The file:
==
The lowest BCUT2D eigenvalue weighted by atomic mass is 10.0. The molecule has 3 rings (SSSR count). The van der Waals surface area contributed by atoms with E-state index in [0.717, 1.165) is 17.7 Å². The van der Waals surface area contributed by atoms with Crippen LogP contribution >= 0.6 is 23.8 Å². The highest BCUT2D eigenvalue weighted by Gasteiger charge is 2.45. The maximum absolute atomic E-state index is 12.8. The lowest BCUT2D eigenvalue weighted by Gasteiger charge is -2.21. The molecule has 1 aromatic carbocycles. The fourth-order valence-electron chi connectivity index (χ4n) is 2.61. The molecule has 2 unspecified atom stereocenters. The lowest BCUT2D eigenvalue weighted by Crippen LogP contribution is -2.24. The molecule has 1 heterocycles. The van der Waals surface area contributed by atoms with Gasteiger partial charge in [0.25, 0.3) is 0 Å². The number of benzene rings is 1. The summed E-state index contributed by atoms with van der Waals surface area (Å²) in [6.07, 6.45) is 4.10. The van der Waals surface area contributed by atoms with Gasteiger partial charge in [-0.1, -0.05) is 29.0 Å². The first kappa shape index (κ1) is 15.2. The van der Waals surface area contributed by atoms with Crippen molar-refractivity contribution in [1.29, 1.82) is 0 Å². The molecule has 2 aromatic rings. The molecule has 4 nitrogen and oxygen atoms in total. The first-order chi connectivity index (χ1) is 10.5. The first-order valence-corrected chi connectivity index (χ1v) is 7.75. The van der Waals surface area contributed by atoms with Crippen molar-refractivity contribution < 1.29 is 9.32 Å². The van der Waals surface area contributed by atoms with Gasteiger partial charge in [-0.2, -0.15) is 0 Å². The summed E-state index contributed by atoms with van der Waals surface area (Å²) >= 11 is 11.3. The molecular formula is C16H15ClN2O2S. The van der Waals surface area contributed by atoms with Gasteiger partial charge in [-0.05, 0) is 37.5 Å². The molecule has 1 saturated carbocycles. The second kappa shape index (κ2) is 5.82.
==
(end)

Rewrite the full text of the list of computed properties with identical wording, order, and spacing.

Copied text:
The lowest BCUT2D eigenvalue weighted by atomic mass is 10.0. The molecule has 3 rings (SSSR count). The van der Waals surface area contributed by atoms with E-state index in [0.717, 1.165) is 17.7 Å². The van der Waals surface area contributed by atoms with Crippen LogP contribution >= 0.6 is 23.8 Å². The highest BCUT2D eigenvalue weighted by Gasteiger charge is 2.45. The maximum absolute atomic E-state index is 12.8. The lowest BCUT2D eigenvalue weighted by Gasteiger charge is -2.21. The molecule has 1 aromatic carbocycles. The fourth-order valence-electron chi connectivity index (χ4n) is 2.61. The molecule has 2 unspecified atom stereocenters. The lowest BCUT2D eigenvalue weighted by Crippen LogP contribution is -2.24. The molecule has 1 heterocycles. The van der Waals surface area contributed by atoms with Gasteiger partial charge in [0.25, 0.3) is 0 Å². The number of benzene rings is 1. The summed E-state index contributed by atoms with van der Waals surface area (Å²) in [6.07, 6.45) is 4.10. The van der Waals surface area contributed by atoms with Gasteiger partial charge in [-0.1, -0.05) is 29.0 Å². The first kappa shape index (κ1) is 15.2. The van der Waals surface area contributed by atoms with Crippen molar-refractivity contribution in [1.29, 1.82) is 0 Å². The molecule has 2 aromatic rings. The molecule has 4 nitrogen and oxygen atoms in total. The first-order chi connectivity index (χ1) is 10.5. The first-order valence-corrected chi connectivity index (χ1v) is 7.75. The van der Waals surface area contributed by atoms with Crippen molar-refractivity contribution < 1.29 is 9.32 Å². The van der Waals surface area contributed by atoms with Gasteiger partial charge in [-0.2, -0.15) is 0 Å². The summed E-state index contributed by atoms with van der Waals surface area (Å²) >= 11 is 11.3. The molecular formula is C16H15ClN2O2S. The van der Waals surface area contributed by atoms with Gasteiger partial charge in [-0.05, 0) is 37.5 Å². The molecule has 1 saturated carbocycles. The second kappa shape index (κ2) is 5.82.